Internet of Things

Home  /  IoT  /  FAQs

Frequently Asked Questions

With so many new expressions, acronyms and buzz words springing up every year, it's no wonder it's so hard to keep track of what's what in the world of IoT. We've answered some of our most frequently asked questions below.

The Internet of Things refers to the network of things (physical objects) that can be connected to the Internet to collect and share data without human-to-human or human-to-computer interaction.

The term Internet of Things was coined by Kevin Ashton in 1999. Stemming from Kevin Ashton’s experience with RFID, the term Internet of Things originally described the concept of tagging every object in a person’s life with machine readable codes. This would allow computers to easily manage and inventory all of these things.

An IoT solution is a combination of devices or other data sources, outfitted with sensors and internet connected hardware to securely report information back to an IoT platform. This information is often a physical metric which can help users answer a question or solve a specific problem.

The purpose of a PoC is to experiment with a solution in your environment, collect data, and evaluate performance from a set timeline on a set budget. A proof of concept is a low-risk way to introduce IoT to an organisation.

An IoT platform provides users with one or more of these key elements — visualisation tools, data security features, a workflow engine and a custom user interface to utilise the information collected from devices and other data sources in the field. Cloud platforms are based in the cloud and can be accessed from anywhere.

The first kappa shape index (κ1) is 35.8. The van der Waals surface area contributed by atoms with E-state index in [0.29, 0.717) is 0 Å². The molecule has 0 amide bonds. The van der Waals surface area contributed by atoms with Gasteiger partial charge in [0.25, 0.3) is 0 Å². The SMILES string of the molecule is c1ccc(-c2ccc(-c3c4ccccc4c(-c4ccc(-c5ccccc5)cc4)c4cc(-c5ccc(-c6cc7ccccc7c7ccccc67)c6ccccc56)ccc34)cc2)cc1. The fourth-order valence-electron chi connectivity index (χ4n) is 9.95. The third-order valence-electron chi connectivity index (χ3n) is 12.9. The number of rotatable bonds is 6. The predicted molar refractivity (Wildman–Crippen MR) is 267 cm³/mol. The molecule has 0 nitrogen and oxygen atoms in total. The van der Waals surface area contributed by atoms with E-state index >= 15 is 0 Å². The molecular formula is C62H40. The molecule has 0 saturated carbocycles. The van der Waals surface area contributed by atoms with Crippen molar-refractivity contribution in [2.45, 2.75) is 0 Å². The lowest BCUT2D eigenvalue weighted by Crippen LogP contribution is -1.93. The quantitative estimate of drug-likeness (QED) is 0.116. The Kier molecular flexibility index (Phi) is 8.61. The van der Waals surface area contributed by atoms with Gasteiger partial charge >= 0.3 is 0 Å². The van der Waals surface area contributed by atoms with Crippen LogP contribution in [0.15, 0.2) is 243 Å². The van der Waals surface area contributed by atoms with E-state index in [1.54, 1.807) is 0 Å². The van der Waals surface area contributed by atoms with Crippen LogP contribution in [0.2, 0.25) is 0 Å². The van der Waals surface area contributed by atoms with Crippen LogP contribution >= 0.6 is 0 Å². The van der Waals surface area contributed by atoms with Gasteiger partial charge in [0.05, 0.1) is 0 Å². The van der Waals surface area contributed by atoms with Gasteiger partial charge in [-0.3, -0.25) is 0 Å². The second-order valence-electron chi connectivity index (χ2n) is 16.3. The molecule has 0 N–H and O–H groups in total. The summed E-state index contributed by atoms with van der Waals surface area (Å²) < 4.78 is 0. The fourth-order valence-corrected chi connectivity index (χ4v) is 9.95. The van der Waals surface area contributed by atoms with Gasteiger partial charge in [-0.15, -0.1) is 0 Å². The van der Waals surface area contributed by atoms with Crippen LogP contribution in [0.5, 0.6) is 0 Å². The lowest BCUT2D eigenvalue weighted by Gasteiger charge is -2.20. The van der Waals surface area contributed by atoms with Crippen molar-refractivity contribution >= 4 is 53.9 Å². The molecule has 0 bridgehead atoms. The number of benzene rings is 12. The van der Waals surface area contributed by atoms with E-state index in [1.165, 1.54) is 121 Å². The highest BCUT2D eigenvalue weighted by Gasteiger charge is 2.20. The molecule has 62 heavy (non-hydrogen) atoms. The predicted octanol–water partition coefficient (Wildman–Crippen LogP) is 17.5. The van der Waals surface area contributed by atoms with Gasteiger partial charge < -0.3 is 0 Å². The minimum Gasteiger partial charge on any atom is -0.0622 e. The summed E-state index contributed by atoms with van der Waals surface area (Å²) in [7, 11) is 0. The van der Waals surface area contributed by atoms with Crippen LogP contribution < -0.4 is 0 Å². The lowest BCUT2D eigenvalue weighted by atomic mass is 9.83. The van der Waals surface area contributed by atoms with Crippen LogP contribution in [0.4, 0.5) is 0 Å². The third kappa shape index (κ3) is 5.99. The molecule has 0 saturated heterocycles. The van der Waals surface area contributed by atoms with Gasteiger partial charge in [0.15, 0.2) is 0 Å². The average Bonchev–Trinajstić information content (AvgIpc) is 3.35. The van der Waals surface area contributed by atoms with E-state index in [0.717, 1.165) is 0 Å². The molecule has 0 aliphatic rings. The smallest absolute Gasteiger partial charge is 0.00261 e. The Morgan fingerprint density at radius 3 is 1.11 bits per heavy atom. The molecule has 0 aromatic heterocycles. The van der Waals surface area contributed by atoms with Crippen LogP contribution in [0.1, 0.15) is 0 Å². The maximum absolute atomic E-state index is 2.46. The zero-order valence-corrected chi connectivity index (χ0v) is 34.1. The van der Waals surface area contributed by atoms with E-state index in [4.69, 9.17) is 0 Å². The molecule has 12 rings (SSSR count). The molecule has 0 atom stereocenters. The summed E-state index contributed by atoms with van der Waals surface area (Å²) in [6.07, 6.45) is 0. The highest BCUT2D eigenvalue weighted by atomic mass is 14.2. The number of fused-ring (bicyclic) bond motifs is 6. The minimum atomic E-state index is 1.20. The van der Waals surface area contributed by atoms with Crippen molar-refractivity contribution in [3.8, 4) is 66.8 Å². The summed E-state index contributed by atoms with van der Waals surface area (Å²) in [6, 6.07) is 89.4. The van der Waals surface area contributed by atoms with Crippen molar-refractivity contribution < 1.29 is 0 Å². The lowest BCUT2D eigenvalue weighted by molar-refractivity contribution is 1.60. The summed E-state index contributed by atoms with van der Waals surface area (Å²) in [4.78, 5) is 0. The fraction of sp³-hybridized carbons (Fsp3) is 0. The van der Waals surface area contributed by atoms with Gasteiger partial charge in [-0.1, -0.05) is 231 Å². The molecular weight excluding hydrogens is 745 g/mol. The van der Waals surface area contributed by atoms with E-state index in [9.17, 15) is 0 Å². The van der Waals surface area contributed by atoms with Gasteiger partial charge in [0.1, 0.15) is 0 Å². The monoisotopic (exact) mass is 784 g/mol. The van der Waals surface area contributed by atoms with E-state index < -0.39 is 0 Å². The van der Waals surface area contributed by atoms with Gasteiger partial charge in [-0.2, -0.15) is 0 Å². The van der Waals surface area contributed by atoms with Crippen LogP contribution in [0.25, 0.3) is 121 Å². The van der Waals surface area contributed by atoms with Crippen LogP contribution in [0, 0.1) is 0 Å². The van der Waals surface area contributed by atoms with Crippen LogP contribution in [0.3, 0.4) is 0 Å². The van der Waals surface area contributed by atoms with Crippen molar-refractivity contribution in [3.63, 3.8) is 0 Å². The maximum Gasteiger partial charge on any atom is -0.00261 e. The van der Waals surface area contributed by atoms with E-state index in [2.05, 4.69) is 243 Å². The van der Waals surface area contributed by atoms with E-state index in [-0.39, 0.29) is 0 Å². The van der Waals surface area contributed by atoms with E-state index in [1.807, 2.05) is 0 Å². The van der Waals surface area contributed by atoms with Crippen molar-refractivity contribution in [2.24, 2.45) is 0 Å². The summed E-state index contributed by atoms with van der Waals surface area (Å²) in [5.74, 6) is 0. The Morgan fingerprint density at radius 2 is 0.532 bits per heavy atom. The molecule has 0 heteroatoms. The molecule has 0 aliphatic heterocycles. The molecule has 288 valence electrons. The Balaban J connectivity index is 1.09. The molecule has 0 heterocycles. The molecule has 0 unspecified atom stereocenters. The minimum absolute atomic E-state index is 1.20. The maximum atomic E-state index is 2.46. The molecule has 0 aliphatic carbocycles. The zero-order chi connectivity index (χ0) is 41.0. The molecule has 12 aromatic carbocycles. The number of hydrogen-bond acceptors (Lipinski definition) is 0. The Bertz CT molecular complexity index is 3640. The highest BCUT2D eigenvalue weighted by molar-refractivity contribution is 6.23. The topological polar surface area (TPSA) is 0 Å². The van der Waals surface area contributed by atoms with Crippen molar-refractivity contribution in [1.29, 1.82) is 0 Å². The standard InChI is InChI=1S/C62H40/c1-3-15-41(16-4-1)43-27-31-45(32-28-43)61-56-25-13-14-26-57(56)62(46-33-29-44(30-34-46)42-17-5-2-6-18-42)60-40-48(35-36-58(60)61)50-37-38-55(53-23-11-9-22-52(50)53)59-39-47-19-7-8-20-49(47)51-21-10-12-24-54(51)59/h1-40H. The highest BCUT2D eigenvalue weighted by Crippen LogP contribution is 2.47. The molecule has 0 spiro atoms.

Edge computing is a method which enables devices to process data at or near where it is collected instead of sending it to a data center or to the cloud. Edge computing is used to achieve local optimised control, operate in spite of intermittent connectivity or immediately filter data, sending only what is necessary to the cloud.

Industrial equipment monitoring uses a network of connected sensors - either native to a piece of equipment or retrofitted - to inform owners/operators of a machine’s output, component conditions, need for service or impending failure. Industrial equipment monitoring is an IoT solution which can utilise an IoT platform to unify disparate data and enable decision makers to respond to real-time data.

Condition-based maintenance or CBM is a method of proactive maintenance which enables owners to respond to conditions only when a need arises. Conditions of machine components are monitored using IoT (sensors, a network connection and gateways).

Predictive maintenance refers to a method of maintenance created using IoT that relies on data from a combination of sources including machine components and other indicators which inform an owner/operator of the items requiring attention before any service interruption occurs. Predictive maintenance often requires a large supply of historical data in order to function appropriately.